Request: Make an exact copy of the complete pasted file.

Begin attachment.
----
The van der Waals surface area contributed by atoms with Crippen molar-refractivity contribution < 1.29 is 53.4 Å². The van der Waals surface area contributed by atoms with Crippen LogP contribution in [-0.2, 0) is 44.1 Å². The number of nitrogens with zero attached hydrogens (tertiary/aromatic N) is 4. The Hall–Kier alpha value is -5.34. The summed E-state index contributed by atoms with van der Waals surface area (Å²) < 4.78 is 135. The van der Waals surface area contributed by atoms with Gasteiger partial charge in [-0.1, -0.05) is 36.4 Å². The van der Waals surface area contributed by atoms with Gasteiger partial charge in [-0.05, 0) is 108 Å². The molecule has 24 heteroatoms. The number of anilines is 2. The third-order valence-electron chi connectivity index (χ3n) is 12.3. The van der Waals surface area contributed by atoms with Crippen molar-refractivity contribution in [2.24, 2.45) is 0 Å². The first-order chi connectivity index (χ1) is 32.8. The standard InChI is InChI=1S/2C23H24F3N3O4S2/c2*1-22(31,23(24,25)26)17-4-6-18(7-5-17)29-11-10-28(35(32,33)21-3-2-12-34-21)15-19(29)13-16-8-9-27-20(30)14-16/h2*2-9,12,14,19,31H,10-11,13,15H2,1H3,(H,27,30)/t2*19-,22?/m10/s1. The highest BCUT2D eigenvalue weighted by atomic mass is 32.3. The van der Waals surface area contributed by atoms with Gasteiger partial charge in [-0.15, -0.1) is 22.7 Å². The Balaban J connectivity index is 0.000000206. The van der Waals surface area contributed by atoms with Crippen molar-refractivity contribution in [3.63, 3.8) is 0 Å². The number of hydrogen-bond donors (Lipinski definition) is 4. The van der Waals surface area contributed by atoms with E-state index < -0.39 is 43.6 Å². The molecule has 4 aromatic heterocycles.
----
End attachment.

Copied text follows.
The van der Waals surface area contributed by atoms with Crippen molar-refractivity contribution < 1.29 is 53.4 Å². The van der Waals surface area contributed by atoms with Crippen LogP contribution in [-0.2, 0) is 44.1 Å². The number of nitrogens with zero attached hydrogens (tertiary/aromatic N) is 4. The Hall–Kier alpha value is -5.34. The summed E-state index contributed by atoms with van der Waals surface area (Å²) < 4.78 is 135. The van der Waals surface area contributed by atoms with Gasteiger partial charge in [-0.1, -0.05) is 36.4 Å². The van der Waals surface area contributed by atoms with Gasteiger partial charge in [-0.05, 0) is 108 Å². The molecule has 24 heteroatoms. The number of anilines is 2. The third-order valence-electron chi connectivity index (χ3n) is 12.3. The van der Waals surface area contributed by atoms with Crippen molar-refractivity contribution in [2.24, 2.45) is 0 Å². The first-order chi connectivity index (χ1) is 32.8. The standard InChI is InChI=1S/2C23H24F3N3O4S2/c2*1-22(31,23(24,25)26)17-4-6-18(7-5-17)29-11-10-28(35(32,33)21-3-2-12-34-21)15-19(29)13-16-8-9-27-20(30)14-16/h2*2-9,12,14,19,31H,10-11,13,15H2,1H3,(H,27,30)/t2*19-,22?/m10/s1. The highest BCUT2D eigenvalue weighted by atomic mass is 32.3. The van der Waals surface area contributed by atoms with Gasteiger partial charge in [-0.15, -0.1) is 22.7 Å². The Balaban J connectivity index is 0.000000206. The van der Waals surface area contributed by atoms with Crippen molar-refractivity contribution in [3.63, 3.8) is 0 Å². The number of hydrogen-bond donors (Lipinski definition) is 4. The van der Waals surface area contributed by atoms with E-state index < -0.39 is 43.6 Å². The molecule has 4 aromatic heterocycles.